Digesting the Data

 | Feb 15, 2012 | 3:00 PM EST  | Comments
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It is once again time to focus on the stack of 13HF filings that have piled up on my desk. The deadline is today, and they have been coming in fast and furious since the weekend. I was curious to see filings from managers who have had a long run of success but really struggled last year.

The prime example, of course, is John Paulson. After legendary success in the credit crisis and strong gains since then, Mr. Paulson had a terrible 2011 in his flagship fund with a decline of near 50%. I discussed earlier this year that I didn't think that Mr. Paulson had suddenly gotten stupid rather he was just early in buying his large positions in major financials.

Apparently, he felt the pressure of the position, as he sharply reduced his holdings in the sector during the quarter. He exited his Bank of America (BAC) position entirely and replaced it with the warrants. He bought 31 million Class B warrants, so he still has substantial exposure to the stock between now and the 2028 expiration. His funds also exited Citigroup (C) during the quarter. He drastically reduced his holdings in other financials as well, including Wells Fargo (WFC), Capital One (COF) and SunTrust (STI). This has to sting a little for Mr. Paulson and his investors, since these stocks have rallied since the first of the year.

A large and early position in financials also took a toll on the performance of Bruce Berkowitz last year, as his Fairholme Funds turned in rather dismal results, falling more than 30% in 2011.

Although he also exited most of his Citigroup position and sharply trimmed some regional banks such as Regions Financial (RF), he actually seems to have increased his exposure to the money center banks. He also turned to warrants, buying 8.4 million Bank of America warrants, 818,000 Wells Fargo warrants and 484,000 JPMorgan Chase (JPM) warrants. Mr. Berkowitz has apparently soured on the telecommunication companies, as he sold out all of his AT&T (T), Verizon (VZ) and Vodafone (VOD) in the quarter.

If the big banks and the economy continue to recover, this fund could return to the top of the pack rather quickly, as Mr Berkowitz now has enormous exposure to large-cap financials in this fund.

David Einhorn of Greenlight Capital may not have had the stunning numbers he has put up in the past, but his fund did manage to eke out a gain last year.

He is apparently very bullish on technology, as he loaded up on tech stocks in the quarter. He bought over 14 million shares of Dell (DELL) in what would seem to be a bet on pent-up personal and business demand for computers. The same rationale would appear to apply to his new position of almost 17 million shares of Xerox (XRX) in the quarter. He also took new stakes in two of the more troubled and controversial tech-related companies, adding 3 million shares of Yahoo! (YHOO) and 2.9 million shares of Research In Motion (RIMM) to his portfolio. He is also bullish on the auto industry, as he opened a new position in Delphi Automotive (DLPH) and added to his General Motors (GM) holdings in the quarter.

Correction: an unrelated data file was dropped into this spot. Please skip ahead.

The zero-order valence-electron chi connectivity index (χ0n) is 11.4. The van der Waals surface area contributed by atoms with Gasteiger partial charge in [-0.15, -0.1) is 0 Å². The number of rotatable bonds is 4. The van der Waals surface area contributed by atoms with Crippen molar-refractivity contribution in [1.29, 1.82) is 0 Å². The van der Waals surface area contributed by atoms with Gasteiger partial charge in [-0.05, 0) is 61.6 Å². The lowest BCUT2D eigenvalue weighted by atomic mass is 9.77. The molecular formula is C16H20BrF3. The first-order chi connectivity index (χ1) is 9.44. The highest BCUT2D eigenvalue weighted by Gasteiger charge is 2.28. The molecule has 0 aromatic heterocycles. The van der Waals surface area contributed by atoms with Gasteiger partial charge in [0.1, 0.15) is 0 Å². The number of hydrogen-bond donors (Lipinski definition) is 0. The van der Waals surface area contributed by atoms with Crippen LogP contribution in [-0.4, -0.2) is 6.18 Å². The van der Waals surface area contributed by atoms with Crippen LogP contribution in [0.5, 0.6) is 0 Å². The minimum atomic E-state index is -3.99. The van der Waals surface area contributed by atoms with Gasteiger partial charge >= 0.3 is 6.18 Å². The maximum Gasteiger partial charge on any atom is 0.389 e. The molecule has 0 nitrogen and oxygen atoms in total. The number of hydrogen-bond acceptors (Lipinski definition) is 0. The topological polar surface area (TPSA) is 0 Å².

When I turned to the filing of longtime favorite David Tepper of Appaloosa Management, there was an apparent change in market outlook. After being a well-publicized uber bull last year, Mr. Tepper sold a lot of stock in the last quarter.

He sold out of major tech stocks such as Microsoft (MSFT) and Google (GOOG) during the last three months of the year. He also exited his airline holdings, selling shares of United Continental (UAL) and Delta (DAL). He sold out or reduced his stake in dozens of stocks during the quarter and was only a buyer of a select few names. He bought new positions in Oracle (ORCL), Boston Scientific (BSX) and Delphi Automotive. He also purchased 2 million shares of the Financial Select Sector SPDR (XLF) and added to his Apple (AAPL) position.

It is noteworthy that he sold a lot more stock than he was buying as the market rallied in the quarter. This could be a major change for the formerly bullish fund manager.

Although it can be time-consuming and even boring at times, flipping through the quarterly filings of the best value and distressed managers is an activity that most investors should add to their repertoire. The information gained is too valuable not to possess.

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